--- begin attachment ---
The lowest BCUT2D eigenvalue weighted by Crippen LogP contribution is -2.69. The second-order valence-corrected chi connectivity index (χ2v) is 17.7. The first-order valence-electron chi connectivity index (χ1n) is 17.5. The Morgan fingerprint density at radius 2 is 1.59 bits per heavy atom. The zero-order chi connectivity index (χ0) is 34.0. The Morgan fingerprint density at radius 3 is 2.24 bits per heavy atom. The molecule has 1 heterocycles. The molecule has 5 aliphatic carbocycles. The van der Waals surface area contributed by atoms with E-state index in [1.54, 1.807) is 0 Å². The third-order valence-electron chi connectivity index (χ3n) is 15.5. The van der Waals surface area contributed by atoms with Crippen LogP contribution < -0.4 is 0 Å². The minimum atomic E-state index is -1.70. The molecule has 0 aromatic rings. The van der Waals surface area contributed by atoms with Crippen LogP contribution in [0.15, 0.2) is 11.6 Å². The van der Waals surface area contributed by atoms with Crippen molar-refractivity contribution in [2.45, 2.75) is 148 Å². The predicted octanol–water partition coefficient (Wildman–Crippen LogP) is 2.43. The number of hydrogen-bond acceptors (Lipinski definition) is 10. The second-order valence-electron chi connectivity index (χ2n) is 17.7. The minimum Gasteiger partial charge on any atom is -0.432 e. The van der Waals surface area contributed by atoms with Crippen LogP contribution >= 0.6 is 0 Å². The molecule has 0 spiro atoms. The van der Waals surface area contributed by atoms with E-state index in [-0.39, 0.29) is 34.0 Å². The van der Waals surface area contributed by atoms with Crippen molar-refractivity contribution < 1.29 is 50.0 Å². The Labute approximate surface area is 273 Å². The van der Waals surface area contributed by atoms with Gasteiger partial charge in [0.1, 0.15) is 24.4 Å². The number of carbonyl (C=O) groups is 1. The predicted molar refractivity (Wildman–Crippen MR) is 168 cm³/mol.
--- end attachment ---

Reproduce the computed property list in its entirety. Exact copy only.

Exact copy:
The lowest BCUT2D eigenvalue weighted by Crippen LogP contribution is -2.69. The second-order valence-corrected chi connectivity index (χ2v) is 17.7. The first-order valence-electron chi connectivity index (χ1n) is 17.5. The Morgan fingerprint density at radius 2 is 1.59 bits per heavy atom. The zero-order chi connectivity index (χ0) is 34.0. The Morgan fingerprint density at radius 3 is 2.24 bits per heavy atom. The molecule has 1 heterocycles. The molecule has 5 aliphatic carbocycles. The van der Waals surface area contributed by atoms with E-state index in [1.54, 1.807) is 0 Å². The third-order valence-electron chi connectivity index (χ3n) is 15.5. The van der Waals surface area contributed by atoms with Crippen LogP contribution < -0.4 is 0 Å². The minimum atomic E-state index is -1.70. The molecule has 0 aromatic rings. The van der Waals surface area contributed by atoms with Crippen LogP contribution in [0.15, 0.2) is 11.6 Å². The van der Waals surface area contributed by atoms with Crippen molar-refractivity contribution in [2.45, 2.75) is 148 Å². The predicted octanol–water partition coefficient (Wildman–Crippen LogP) is 2.43. The number of hydrogen-bond acceptors (Lipinski definition) is 10. The second-order valence-electron chi connectivity index (χ2n) is 17.7. The minimum Gasteiger partial charge on any atom is -0.432 e. The van der Waals surface area contributed by atoms with Crippen LogP contribution >= 0.6 is 0 Å². The molecule has 0 spiro atoms. The van der Waals surface area contributed by atoms with E-state index in [-0.39, 0.29) is 34.0 Å². The van der Waals surface area contributed by atoms with Crippen molar-refractivity contribution < 1.29 is 50.0 Å². The Labute approximate surface area is 273 Å². The van der Waals surface area contributed by atoms with Gasteiger partial charge in [0.1, 0.15) is 24.4 Å². The number of carbonyl (C=O) groups is 1. The predicted molar refractivity (Wildman–Crippen MR) is 168 cm³/mol.